-Kunal Tej Bir Lama is a restaurateur who runs Thamel’s popular Café Mitra.
Religion: Aunty ji’s kadi
When I was growing up in Birgunj, I would wake up everyday to the prayer sounds of the town mosque. It was a soothing sound, one that I still associate with my childhood. Renting a flat in our home there was a Punjabi family. A seven year-old me would watch aunty-ji tie up turbans on her sons’ heads as is customary for young sardaars. One day after taking me to the gurudwaara, she used an onion to tie up a faux turban on my head and put a kadi (a metal bangle) on my wrist. She told me that the kadi would always protect me from evil spirits.
-The author is a writer-editor at ECS Media.
Music: Over the years
The 70s in Kathmandu was dominated by western music; at least among the younger generation. This was partly due to the huge influx of hippies who seemed to have invaded the valley. They influenced the way Nepali youth dressed, spoke and what they listened to. The other reason of course is the fact that rock music was what young people all over the world listened to. Back then, Nepali rock hadn’t yet developed and ‘Aadhunik Nepali’ songs, was what one could listen to, besides folk. Until the early 80s, young Nepalis flocked to the City Hall to listen to local rock bands playing covers of The Beatles, Rolling Stones and others. But in the mid-80s, Nepali pop bands like
The Influence began to draw huge crowds playing their own compositions in Nepali. A new era had begun and soon Nepali rock bands singing in Nepali began to spring up all over the valley. Today, one can listen to Nepali Punk, heavy metal, death metal, rap and what have you.
-Dinesh Rai is a founding member of Prism, a popular rock band from the 70s. He was Editor of ECS NEPAL between 2004 and 2007.
Word on the street
When Barack Obama was reelected as the American president last month, there was bit of a feisty debate on Nepali tweetosphere. These days every issue of note, national and international, are instantly picked up, dissected, and discussed in the 24-7 micro-blogging cycle. From unique political and cultural humor to philosophy in Nepali witticisms and wisecracks and everything in between, the Nepali blogosphere is truly coming of age. Read and followed by ever increasing online readers, the writers and journalists have especially found an important platform to connect with the readers. As Kathmandu changes at a dizzying rate, a group of a small but a solidly passionate group of young writers, artists and poets seem committed to lead an apolitical evolution of some sort. And anyone can feel the buzz – from a sold-out spoken-poetry event to young writers featured on celebrity pages. We just need to make sure that this change isn’t fleeting.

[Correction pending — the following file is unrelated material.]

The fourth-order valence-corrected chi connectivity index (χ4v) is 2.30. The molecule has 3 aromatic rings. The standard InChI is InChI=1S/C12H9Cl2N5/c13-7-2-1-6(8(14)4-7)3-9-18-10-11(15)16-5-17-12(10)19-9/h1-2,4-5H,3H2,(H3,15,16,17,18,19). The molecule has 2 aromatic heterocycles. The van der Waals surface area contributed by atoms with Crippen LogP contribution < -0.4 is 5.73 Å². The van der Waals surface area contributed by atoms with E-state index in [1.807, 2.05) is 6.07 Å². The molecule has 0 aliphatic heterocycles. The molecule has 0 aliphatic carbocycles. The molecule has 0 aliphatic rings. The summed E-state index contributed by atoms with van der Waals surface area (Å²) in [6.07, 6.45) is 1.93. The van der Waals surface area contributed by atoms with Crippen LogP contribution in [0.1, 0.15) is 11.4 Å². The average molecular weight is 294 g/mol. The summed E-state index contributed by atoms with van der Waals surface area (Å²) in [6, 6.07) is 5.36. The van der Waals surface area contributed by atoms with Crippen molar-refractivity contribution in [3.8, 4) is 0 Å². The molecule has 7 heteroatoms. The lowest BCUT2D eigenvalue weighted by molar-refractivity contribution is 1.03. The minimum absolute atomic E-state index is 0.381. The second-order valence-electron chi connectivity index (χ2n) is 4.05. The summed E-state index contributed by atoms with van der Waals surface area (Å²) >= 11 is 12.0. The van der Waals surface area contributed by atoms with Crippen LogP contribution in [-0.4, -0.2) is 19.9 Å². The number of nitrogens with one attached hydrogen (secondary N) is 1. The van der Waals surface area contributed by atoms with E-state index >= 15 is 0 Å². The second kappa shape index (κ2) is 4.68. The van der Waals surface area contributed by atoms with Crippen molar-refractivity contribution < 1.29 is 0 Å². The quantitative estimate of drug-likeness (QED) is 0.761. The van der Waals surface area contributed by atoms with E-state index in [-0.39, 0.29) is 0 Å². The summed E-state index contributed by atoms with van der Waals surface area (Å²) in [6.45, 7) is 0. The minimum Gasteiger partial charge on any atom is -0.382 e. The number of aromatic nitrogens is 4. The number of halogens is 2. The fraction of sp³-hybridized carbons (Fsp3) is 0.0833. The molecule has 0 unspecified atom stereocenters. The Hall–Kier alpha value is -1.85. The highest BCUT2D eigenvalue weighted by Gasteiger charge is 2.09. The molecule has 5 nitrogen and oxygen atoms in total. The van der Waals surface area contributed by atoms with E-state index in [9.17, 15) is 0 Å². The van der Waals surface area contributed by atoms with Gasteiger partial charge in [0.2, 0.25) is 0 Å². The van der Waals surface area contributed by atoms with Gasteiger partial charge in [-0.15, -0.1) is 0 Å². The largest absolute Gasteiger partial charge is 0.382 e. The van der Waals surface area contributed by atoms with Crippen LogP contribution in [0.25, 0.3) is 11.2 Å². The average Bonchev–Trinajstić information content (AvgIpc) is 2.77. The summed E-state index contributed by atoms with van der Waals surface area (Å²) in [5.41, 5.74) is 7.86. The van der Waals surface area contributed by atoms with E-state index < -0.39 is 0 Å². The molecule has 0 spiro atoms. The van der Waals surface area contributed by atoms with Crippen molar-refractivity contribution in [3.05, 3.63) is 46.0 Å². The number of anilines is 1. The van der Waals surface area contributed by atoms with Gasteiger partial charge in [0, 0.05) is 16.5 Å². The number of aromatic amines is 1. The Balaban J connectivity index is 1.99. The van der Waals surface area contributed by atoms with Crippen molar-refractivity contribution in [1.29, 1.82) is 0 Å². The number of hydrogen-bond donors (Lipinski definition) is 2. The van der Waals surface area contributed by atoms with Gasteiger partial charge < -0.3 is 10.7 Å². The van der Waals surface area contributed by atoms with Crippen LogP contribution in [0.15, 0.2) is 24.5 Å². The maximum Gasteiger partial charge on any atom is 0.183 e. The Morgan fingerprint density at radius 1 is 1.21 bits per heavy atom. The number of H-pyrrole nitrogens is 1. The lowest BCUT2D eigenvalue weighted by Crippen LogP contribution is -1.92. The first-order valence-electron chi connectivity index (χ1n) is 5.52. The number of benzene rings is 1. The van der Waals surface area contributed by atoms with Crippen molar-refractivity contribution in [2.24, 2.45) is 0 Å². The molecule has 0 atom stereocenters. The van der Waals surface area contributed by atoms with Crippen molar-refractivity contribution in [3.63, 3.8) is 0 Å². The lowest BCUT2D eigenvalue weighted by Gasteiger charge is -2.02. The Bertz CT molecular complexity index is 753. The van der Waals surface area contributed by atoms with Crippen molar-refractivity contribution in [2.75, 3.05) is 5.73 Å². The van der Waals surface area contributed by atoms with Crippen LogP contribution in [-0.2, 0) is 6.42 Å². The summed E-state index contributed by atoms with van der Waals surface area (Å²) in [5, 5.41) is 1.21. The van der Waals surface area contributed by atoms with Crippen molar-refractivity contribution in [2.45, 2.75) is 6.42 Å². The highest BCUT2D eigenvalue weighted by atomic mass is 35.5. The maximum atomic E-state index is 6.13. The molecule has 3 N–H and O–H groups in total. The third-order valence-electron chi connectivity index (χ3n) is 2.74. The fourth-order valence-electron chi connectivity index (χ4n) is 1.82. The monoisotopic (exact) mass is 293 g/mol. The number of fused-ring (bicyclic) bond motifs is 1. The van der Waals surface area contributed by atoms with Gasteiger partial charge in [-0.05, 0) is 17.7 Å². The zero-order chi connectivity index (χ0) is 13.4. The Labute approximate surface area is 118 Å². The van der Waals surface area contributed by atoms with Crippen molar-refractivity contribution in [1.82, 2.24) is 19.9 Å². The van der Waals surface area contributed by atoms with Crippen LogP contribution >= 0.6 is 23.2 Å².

Farming: Home grown trends
There was a time when farming villages in Nepal was often looked at as being backward. Ploughing your own fields to grow produce that would feed the population was something that people wanted to escape. Those notions are slowly changing with not just time but because of the exposure of many Nepalis to how the world is moving ahead.
Today along with tea, Nepali coffee too factors in strongly. There is a strong demand for organic produce in urban centers, where the population is starting to appreciate a responsible culture in all avenues of consumption. All these changing trends are not just good news for us city folk who will get to enjoy fresher produce. It is also a game changer for the country’s unhealthy trade deficit. With 80% of the population still dependent on agriculture, understanding the importance of bridging the gap between producer and consumer can change much more than just how we eat.